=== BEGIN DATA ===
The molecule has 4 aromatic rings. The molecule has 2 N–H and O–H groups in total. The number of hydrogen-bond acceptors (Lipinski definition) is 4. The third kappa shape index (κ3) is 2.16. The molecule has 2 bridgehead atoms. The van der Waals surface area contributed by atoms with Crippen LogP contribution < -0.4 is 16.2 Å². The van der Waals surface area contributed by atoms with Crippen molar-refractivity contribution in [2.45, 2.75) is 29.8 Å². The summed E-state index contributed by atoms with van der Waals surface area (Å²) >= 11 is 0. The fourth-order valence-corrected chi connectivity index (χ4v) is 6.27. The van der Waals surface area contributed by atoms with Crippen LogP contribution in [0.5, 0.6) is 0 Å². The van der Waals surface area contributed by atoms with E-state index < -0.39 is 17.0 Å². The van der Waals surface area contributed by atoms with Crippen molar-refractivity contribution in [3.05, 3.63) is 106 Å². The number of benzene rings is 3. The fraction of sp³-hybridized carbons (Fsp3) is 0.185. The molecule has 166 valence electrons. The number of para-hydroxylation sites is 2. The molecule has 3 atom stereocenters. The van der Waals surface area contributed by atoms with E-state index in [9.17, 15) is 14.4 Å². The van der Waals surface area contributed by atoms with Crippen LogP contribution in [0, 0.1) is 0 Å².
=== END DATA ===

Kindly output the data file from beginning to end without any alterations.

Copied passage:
The molecule has 4 aromatic rings. The molecule has 2 N–H and O–H groups in total. The number of hydrogen-bond acceptors (Lipinski definition) is 4. The third kappa shape index (κ3) is 2.16. The molecule has 2 bridgehead atoms. The van der Waals surface area contributed by atoms with Crippen LogP contribution < -0.4 is 16.2 Å². The van der Waals surface area contributed by atoms with Crippen molar-refractivity contribution in [2.45, 2.75) is 29.8 Å². The summed E-state index contributed by atoms with van der Waals surface area (Å²) >= 11 is 0. The fourth-order valence-corrected chi connectivity index (χ4v) is 6.27. The van der Waals surface area contributed by atoms with Crippen LogP contribution in [0.5, 0.6) is 0 Å². The van der Waals surface area contributed by atoms with E-state index < -0.39 is 17.0 Å². The van der Waals surface area contributed by atoms with Crippen molar-refractivity contribution in [3.05, 3.63) is 106 Å². The number of benzene rings is 3. The fraction of sp³-hybridized carbons (Fsp3) is 0.185. The molecule has 166 valence electrons. The number of para-hydroxylation sites is 2. The molecule has 3 atom stereocenters. The van der Waals surface area contributed by atoms with E-state index in [9.17, 15) is 14.4 Å². The van der Waals surface area contributed by atoms with Crippen LogP contribution in [0, 0.1) is 0 Å².